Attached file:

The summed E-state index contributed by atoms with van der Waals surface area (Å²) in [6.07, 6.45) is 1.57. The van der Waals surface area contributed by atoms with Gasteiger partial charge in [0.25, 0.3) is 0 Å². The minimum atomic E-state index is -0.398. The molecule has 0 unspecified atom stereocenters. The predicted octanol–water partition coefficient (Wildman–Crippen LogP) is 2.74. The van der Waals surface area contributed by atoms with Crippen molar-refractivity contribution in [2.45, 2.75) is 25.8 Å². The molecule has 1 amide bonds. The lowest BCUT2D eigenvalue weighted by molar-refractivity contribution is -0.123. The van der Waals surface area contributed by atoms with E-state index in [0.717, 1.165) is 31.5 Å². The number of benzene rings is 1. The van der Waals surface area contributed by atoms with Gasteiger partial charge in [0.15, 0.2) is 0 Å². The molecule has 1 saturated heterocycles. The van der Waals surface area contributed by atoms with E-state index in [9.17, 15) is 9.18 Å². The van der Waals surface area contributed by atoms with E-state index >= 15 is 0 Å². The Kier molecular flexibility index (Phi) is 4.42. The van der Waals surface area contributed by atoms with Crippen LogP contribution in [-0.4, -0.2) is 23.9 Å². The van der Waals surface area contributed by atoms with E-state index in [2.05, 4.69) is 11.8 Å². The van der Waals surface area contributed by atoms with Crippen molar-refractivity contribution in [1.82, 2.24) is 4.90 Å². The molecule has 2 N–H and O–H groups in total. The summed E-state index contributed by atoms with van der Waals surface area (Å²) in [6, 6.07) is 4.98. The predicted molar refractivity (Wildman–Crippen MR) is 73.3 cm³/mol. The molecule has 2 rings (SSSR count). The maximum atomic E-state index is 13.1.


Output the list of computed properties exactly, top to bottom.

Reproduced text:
The summed E-state index contributed by atoms with van der Waals surface area (Å²) in [6.07, 6.45) is 1.57. The van der Waals surface area contributed by atoms with Gasteiger partial charge in [0.25, 0.3) is 0 Å². The minimum atomic E-state index is -0.398. The molecule has 0 unspecified atom stereocenters. The predicted octanol–water partition coefficient (Wildman–Crippen LogP) is 2.74. The van der Waals surface area contributed by atoms with Crippen molar-refractivity contribution in [2.45, 2.75) is 25.8 Å². The molecule has 1 amide bonds. The lowest BCUT2D eigenvalue weighted by molar-refractivity contribution is -0.123. The van der Waals surface area contributed by atoms with E-state index in [0.717, 1.165) is 31.5 Å². The number of benzene rings is 1. The van der Waals surface area contributed by atoms with Gasteiger partial charge in [0.15, 0.2) is 0 Å². The molecule has 1 saturated heterocycles. The van der Waals surface area contributed by atoms with E-state index in [9.17, 15) is 9.18 Å². The van der Waals surface area contributed by atoms with E-state index >= 15 is 0 Å². The Kier molecular flexibility index (Phi) is 4.42. The van der Waals surface area contributed by atoms with Crippen LogP contribution in [-0.4, -0.2) is 23.9 Å². The van der Waals surface area contributed by atoms with E-state index in [2.05, 4.69) is 11.8 Å². The van der Waals surface area contributed by atoms with Crippen molar-refractivity contribution in [1.82, 2.24) is 4.90 Å². The molecule has 2 N–H and O–H groups in total. The summed E-state index contributed by atoms with van der Waals surface area (Å²) in [6, 6.07) is 4.98. The predicted molar refractivity (Wildman–Crippen MR) is 73.3 cm³/mol. The molecule has 2 rings (SSSR count). The maximum atomic E-state index is 13.1.